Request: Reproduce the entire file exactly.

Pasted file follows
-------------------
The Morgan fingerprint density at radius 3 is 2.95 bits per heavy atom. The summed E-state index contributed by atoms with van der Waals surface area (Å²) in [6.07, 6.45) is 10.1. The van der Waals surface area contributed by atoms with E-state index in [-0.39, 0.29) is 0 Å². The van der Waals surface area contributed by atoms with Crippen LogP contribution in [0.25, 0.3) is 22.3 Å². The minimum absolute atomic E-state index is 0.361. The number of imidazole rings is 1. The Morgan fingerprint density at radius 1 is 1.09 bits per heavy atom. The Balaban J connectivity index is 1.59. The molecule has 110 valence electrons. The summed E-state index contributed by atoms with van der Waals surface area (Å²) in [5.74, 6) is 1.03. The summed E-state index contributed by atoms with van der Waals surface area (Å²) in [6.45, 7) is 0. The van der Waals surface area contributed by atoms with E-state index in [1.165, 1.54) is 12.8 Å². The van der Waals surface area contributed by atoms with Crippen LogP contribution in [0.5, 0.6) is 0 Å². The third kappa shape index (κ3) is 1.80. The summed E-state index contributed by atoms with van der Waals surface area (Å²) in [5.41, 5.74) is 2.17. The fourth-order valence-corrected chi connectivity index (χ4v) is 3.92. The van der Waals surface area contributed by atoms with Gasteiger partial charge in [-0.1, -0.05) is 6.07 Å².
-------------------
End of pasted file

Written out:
The Morgan fingerprint density at radius 3 is 2.95 bits per heavy atom. The summed E-state index contributed by atoms with van der Waals surface area (Å²) in [6.07, 6.45) is 10.1. The van der Waals surface area contributed by atoms with E-state index in [-0.39, 0.29) is 0 Å². The van der Waals surface area contributed by atoms with Crippen LogP contribution in [0.25, 0.3) is 22.3 Å². The minimum absolute atomic E-state index is 0.361. The number of imidazole rings is 1. The Morgan fingerprint density at radius 1 is 1.09 bits per heavy atom. The Balaban J connectivity index is 1.59. The molecule has 110 valence electrons. The summed E-state index contributed by atoms with van der Waals surface area (Å²) in [5.74, 6) is 1.03. The summed E-state index contributed by atoms with van der Waals surface area (Å²) in [6.45, 7) is 0. The van der Waals surface area contributed by atoms with E-state index in [1.165, 1.54) is 12.8 Å². The van der Waals surface area contributed by atoms with Crippen LogP contribution in [0.5, 0.6) is 0 Å². The third kappa shape index (κ3) is 1.80. The summed E-state index contributed by atoms with van der Waals surface area (Å²) in [5.41, 5.74) is 2.17. The fourth-order valence-corrected chi connectivity index (χ4v) is 3.92. The van der Waals surface area contributed by atoms with Gasteiger partial charge in [-0.1, -0.05) is 6.07 Å².